Less Pain, More Gain

By Rombel, Adam | Global Finance, July/August 2009 | Go to article overview
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Less Pain, More Gain


Rombel, Adam, Global Finance


Portugal's pre-credit crunch party was not as wild as that of many other countries, and its hangover should be much less severe as a result.

You do not have to look very deep to find discomfort in the Portuguese economy, particularly amid the global and European recession. Portugal's economic activity is expected to continue contracting this year, before stabilizing in 2010, and this nation of nearly 1 1 million people faces rising unemployment and high current-account deficits.

However, investors, bankers and businesses are finding opportunities and reasons for optimism. Portugal's embrace of renewable energy, its ties to fast-developing emerging markets, the relative health of Portugal's banking and real estate sectors and the potential for its tourism industry to capitalize on a regional and global economic recovery are just a few of the reasons for optimism, economists and bankers say.

"The international crisis won't vanish soon. But 'green shoots' are surely welcome, and the Portuguese economy is not hindered in the same way, at least as other countries, by an oversized construction sector, by heavily overvalued real estate or by toxic financial assets," says Concaio Pascoal, chief economist with Millennium BCP, Portugal's largest private financial group. "We are positioning ourselves to better harvest the benefits of the global economic upswing."

There is no question that Portugal's growth is suffering. According to the country's national statistics office, the INE, Portugal's gross domestic product decreased by 3.7% in the first quarter of 2009 compared to the first quarter of 2008 and by 2% in the fourth quarter of 2008. Shrinking exports, declining investment - including in construction - and dampened consumer spending contributed to the acceleration in the GDP decline.

Analysts expect more of the same for the rest of 2009. The European Union (EU) recently forecast that Portugal's GDP would fall 3.7% for the full year before clawing back to a more moderate decline of 0.8% in 2010. Other forecasts by banks and rating agencies call for Portugal's GDP to remain flat or even rise slightly in 2010.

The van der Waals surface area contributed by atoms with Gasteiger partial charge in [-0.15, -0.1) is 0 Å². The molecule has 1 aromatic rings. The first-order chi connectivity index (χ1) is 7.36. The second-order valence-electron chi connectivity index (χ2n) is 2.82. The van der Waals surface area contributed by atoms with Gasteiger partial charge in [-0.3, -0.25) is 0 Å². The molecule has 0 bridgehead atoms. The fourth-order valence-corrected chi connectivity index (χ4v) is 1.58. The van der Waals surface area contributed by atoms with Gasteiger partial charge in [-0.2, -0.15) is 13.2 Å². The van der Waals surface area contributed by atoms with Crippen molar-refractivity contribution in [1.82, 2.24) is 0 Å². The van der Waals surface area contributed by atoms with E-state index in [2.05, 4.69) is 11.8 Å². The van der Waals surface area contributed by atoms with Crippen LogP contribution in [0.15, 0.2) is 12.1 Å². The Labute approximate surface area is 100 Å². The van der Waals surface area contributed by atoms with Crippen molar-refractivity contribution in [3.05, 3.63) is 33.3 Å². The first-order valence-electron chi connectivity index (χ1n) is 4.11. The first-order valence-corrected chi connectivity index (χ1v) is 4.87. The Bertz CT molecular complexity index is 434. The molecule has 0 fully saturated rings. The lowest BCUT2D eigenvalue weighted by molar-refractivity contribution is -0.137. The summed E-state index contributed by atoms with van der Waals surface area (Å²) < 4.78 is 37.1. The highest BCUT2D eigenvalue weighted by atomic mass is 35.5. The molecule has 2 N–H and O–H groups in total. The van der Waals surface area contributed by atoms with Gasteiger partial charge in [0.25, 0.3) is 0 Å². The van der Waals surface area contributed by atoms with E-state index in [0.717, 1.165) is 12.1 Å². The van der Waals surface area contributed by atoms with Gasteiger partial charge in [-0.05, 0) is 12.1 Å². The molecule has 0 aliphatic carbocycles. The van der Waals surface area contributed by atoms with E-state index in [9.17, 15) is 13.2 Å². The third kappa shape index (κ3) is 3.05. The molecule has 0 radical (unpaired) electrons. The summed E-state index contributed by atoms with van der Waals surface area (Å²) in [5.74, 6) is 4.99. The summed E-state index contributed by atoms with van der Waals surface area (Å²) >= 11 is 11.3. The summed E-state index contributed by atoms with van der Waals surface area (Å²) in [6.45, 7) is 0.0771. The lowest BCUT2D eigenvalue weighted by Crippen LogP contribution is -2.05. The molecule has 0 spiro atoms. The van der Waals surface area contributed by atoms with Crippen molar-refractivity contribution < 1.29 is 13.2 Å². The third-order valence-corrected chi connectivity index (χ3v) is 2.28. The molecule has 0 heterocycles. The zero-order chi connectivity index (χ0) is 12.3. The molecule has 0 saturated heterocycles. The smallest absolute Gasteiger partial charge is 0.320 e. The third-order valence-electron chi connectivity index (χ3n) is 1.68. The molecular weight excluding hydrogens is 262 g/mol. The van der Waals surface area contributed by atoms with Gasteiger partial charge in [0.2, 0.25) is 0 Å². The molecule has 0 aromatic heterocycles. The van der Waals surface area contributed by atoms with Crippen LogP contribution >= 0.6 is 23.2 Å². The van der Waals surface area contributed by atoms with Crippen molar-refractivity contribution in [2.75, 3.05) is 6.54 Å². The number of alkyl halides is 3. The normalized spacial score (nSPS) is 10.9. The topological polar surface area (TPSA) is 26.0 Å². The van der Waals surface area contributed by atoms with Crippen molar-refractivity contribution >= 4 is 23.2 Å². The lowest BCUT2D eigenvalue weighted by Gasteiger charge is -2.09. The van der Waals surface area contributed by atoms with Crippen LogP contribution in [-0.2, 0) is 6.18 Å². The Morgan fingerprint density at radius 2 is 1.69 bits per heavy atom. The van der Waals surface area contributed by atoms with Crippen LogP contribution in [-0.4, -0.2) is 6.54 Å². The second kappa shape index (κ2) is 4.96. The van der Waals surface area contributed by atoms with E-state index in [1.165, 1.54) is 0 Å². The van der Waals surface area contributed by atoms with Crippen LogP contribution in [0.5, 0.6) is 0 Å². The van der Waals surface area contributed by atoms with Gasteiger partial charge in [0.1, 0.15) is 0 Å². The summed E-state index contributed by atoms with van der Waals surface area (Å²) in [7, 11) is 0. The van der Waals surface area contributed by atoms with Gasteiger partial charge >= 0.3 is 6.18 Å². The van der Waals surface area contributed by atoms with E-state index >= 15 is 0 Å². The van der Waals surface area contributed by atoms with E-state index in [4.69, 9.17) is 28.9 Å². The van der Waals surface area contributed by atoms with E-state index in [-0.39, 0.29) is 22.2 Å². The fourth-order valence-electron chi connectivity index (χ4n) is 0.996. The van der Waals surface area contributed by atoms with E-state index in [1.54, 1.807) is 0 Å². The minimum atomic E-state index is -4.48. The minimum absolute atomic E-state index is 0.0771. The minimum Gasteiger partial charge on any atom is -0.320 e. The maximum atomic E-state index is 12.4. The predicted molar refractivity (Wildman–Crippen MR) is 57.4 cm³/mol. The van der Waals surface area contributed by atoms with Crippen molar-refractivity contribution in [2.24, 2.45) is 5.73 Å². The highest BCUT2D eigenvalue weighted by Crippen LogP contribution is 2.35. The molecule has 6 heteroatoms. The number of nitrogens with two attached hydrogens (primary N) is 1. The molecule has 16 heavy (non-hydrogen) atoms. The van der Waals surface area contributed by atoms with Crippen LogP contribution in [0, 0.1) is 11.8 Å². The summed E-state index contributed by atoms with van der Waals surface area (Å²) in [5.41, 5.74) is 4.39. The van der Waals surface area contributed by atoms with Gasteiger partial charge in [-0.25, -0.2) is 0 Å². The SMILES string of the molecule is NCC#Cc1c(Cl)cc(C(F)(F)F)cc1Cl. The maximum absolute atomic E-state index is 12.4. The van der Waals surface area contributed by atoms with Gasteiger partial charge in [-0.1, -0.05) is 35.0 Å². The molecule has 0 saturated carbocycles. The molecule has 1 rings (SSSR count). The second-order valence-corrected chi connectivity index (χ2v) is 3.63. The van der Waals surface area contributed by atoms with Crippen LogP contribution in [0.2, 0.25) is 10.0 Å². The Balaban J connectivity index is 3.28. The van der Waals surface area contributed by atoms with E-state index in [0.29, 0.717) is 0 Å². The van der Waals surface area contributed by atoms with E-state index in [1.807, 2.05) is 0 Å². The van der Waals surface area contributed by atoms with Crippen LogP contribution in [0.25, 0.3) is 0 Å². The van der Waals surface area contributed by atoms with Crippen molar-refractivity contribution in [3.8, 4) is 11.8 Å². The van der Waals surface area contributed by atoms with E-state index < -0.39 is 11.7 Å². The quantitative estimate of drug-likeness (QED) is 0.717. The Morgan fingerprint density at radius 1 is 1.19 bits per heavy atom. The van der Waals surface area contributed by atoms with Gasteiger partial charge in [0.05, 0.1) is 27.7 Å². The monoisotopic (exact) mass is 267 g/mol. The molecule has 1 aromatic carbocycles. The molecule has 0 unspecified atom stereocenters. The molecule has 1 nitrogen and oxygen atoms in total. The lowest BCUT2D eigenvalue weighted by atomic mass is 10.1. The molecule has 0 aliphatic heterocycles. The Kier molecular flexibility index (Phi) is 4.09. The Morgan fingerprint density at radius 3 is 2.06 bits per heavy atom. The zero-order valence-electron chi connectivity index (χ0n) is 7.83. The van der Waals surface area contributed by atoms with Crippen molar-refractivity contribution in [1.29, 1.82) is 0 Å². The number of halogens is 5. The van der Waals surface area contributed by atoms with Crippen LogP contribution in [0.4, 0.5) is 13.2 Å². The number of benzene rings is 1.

"A more visible recovery is expected in 2010," says José Maria Espirito Santo Ricciardi, chairman and CEO of Banco Espirito Santo Investment. "This recovery will come from a better external environment in Portugal's more traditional trade partners in Europe but also from the increased trade and investment ties between Portugal and faster-growing economies in Latin America, Africa and even Asia."

Any recovery will not be without accompanying pain. The unemployment rate in Portugal rose to 9.3% in April 2009 from 9.1% the previous month. The EU forecasts che rate could near 10% by next year. The country's high current-account deficit is also a problem."At 10% of GDP the external deficit is simply unsustainable." says Pascoal. Nearly half the deficit comes from Portugal's dependence on foreign oil.

Causes for Optimism

Despite the long shadow of the economic downturn, not all is bleak. Portugal's banking sector, for example, escaped many of the problems other countries faced from the global financial crisis and mortgage loan debacle. "Portugal did not embrace the housing boom in the same way as other EU countries did," says Pascoal. "The banking sector has also shown its resilience over the most turbulent times we've seen tor decades."

"The Portuguese banking sector is mainly devoted to traditional retail banking," Pascoal continues. "So, today, balance sheets impaired by illiquid and highly devalued complex financial instruments do not burden the main Portuguese banks."

Portugal also presents business opportunities and growth in some sectors, particularly as the broader global and regional economic outlook improves. One of those sectors is renewable energy.

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